When raw materials are scarce in a country under economic sanctions, you have to get creative.
That’s the experience of Alasoluciones, an eight-man team of engineers who are building homemade drones in their garage in Mayabeque, Cuba.
In a sector known for cutting-edge tech, Alasoluciones designs and builds drones in its rustic workshop and transport and launch them from its mobile office, a 1958 Ford Fairlane.
Beginning in 2017, the team has produced the drones using scrap metal, plastics, and wood felled from nearby forests.
Their latest creation is a hawk drone that screeches to scare birds away from sites like airports.
In February, Cuba’s government authorised individual private work in more than 2,000 activities, a measure long-awaited by Cuban entrepreneurs.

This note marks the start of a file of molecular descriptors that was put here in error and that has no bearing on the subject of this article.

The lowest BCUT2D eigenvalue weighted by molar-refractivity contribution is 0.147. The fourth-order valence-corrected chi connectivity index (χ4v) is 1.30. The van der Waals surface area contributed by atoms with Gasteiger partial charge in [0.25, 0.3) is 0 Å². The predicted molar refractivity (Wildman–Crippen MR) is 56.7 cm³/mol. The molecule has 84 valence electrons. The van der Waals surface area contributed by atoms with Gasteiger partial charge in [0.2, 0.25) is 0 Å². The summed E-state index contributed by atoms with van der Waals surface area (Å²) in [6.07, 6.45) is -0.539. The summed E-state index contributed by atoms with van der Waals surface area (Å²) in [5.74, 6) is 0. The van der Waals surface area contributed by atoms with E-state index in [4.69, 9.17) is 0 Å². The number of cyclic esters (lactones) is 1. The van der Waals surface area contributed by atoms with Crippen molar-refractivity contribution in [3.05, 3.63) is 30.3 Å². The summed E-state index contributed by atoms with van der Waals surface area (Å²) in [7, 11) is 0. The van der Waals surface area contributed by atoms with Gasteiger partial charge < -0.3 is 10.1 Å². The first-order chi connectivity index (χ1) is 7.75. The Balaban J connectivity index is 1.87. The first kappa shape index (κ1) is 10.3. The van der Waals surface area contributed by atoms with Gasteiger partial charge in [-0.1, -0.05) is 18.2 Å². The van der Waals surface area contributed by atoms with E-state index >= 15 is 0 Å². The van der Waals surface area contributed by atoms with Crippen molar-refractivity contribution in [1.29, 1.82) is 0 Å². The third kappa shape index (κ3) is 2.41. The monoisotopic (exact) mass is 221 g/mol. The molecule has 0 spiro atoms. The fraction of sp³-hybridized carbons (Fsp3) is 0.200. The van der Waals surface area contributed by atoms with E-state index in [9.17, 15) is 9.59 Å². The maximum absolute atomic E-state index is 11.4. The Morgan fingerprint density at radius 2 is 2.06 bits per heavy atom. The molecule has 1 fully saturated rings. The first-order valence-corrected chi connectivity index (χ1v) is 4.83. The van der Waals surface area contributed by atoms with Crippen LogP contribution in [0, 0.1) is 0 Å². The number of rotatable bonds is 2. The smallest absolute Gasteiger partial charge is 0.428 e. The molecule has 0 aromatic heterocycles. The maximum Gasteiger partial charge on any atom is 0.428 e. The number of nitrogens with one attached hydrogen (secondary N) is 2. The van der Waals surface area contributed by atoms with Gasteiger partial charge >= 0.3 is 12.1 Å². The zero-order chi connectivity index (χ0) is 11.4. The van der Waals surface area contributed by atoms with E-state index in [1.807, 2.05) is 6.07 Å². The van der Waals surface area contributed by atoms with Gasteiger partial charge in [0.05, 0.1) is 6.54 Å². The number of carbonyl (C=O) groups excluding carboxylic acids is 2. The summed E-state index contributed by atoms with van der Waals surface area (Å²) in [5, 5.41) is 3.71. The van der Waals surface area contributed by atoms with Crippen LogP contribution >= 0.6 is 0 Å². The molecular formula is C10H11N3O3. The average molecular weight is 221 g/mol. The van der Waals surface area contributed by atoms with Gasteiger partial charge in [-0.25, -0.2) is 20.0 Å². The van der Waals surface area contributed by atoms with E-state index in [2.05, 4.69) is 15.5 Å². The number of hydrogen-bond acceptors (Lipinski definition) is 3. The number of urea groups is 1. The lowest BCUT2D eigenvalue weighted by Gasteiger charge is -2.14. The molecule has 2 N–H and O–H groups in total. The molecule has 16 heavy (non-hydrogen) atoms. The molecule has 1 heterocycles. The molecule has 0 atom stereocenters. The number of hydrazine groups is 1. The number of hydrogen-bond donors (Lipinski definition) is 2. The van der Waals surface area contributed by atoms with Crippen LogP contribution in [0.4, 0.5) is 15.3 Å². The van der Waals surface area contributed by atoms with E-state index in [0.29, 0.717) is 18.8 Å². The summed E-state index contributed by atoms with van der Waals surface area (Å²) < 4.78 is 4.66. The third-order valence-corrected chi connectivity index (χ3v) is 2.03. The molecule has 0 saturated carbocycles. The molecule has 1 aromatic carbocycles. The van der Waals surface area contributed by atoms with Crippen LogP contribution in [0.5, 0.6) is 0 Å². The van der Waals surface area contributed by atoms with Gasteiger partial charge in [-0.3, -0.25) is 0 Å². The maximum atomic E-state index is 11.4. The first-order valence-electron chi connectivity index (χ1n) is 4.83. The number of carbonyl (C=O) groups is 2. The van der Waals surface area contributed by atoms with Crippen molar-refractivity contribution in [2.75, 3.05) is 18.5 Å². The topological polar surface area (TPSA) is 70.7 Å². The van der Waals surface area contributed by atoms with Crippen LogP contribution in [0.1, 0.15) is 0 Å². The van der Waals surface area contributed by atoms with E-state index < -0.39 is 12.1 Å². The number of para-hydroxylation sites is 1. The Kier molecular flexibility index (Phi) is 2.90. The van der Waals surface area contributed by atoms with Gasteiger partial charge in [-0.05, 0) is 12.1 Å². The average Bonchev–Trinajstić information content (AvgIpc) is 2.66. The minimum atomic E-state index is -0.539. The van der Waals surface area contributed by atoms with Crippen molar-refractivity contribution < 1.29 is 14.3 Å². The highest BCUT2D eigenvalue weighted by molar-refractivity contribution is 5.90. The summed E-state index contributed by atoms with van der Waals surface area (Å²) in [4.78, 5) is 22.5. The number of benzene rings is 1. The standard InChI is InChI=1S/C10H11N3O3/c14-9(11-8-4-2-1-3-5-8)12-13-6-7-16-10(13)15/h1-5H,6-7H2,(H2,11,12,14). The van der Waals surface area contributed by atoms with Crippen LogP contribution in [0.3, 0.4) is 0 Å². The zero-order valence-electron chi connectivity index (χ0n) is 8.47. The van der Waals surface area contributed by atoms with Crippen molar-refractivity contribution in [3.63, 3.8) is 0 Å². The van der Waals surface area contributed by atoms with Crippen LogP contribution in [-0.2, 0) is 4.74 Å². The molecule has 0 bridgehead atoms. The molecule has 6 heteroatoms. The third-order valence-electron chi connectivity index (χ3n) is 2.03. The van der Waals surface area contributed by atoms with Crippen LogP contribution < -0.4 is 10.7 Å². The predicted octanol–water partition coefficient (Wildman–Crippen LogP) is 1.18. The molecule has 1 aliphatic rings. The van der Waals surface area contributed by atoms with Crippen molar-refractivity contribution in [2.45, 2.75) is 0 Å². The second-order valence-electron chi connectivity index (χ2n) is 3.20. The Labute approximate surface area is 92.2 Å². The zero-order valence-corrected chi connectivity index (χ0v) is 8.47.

Cuba's changing attitude to SMEs
There is now a move to permit the start-up of small and medium-sized enterprises (SMEs) in the country. Prime minister Manuel Marrero told the ruling Communist Party Congress this month that "regulations have been drawn up that will allow proposals to be made so that, once approved, we can start now".
It’s a turning point for cottage industries like Alasoluciones.
"[The team] gives solutions and has many perspectives," Rene Gonzalez, President of Cuban Aviation Club and a former Cuban spy, said.
"First, it is a highly motivated group with a very high vocation, but it is also venturing into an activity that has great potential for the economy of any country".
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